Written evidence submitted by C2PA (OSB0240)



24 November 2021



Dear Chair,

We are writing to you jointly as members of the Coalition for Content Provenance and Authenticity (C2PA) as your Committee is carrying out the important work of pre-legislative scrutiny of the draft Online Safety Bill.

The C2PA is a Joint Development Foundation project that brings together the efforts of the Content Authenticity Initiative (CAI) and Project Origin. With the digital transformation of information sharing, the ability to trace the provenance of media has become critical. To address this issue at scale for publishers, creators and consumers, the C2PA is working to develop technical specifications for establishing content provenance and authenticity. Its members include Adobe, Microsoft, BBC, Twitter, ARM, Intel and Truepic, who are collectively building an open technical standard to provide provenance and attribution information for all forms of digital media. In short, this is to provide the basic facts about who created a piece of content, and how, when or where it was created or edited. Our goal is that this will become freely available to creators and consumers alike.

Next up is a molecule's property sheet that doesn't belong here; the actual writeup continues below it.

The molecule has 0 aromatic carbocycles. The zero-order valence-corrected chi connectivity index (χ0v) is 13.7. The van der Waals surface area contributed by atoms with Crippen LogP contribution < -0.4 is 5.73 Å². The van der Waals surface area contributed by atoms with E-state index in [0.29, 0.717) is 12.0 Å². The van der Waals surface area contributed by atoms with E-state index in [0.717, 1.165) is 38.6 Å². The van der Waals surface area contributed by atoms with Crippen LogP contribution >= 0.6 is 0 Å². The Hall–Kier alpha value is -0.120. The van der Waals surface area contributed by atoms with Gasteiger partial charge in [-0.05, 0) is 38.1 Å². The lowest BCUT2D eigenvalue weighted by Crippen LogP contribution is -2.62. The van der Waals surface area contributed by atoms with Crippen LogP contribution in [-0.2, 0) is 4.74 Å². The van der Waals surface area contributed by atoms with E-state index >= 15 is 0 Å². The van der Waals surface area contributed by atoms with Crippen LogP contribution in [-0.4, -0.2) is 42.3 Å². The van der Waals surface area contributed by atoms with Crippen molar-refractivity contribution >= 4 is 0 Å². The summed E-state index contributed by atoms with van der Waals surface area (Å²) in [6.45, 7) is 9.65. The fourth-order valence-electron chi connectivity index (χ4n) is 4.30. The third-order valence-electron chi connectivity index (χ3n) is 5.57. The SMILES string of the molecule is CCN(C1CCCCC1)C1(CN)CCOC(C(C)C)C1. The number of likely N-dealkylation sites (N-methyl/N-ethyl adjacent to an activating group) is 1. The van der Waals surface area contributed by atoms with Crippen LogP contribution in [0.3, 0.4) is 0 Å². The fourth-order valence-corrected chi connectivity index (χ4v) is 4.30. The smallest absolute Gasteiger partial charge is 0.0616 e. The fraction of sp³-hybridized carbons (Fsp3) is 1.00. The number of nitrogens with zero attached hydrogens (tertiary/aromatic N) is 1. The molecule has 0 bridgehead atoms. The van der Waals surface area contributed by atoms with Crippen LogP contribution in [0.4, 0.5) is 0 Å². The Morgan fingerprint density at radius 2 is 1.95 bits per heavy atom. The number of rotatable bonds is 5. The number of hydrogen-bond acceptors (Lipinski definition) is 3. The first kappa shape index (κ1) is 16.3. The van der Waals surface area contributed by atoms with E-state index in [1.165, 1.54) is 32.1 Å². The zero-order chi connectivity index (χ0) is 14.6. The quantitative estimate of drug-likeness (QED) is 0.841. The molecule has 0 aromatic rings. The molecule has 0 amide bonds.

The role of provenance in tackling disinformation

As deceptive content online spreads faster than ever, we are witnessing extraordinary challenges to trust in digital information. We believe digital content provenance is the most feasible and scalable technology available to help counter this erosion of public trust. This approach empowers consumers with the information they need to understand the origin and history of a piece of digital content in a verifiable way, while also protecting content creators' privacy preferences.

In August, we were excited to announce that the C2PA had developed a new draft technical specification for providing content provenance and authenticity, which is available for public review and feedback through the end of November. This technical specification is designed to enable global, opt-in adoption of digital provenance techniques while meeting appropriate security requirements, which we hope will create a rich ecosystem of higher-integrity digital content where providing this kind of information becomes the norm. The potential of the technology has already been recognised by the UK Centre for Data Ethics and Innovation in their August 2021 report on The role of AI in addressing misinformation on social media platforms.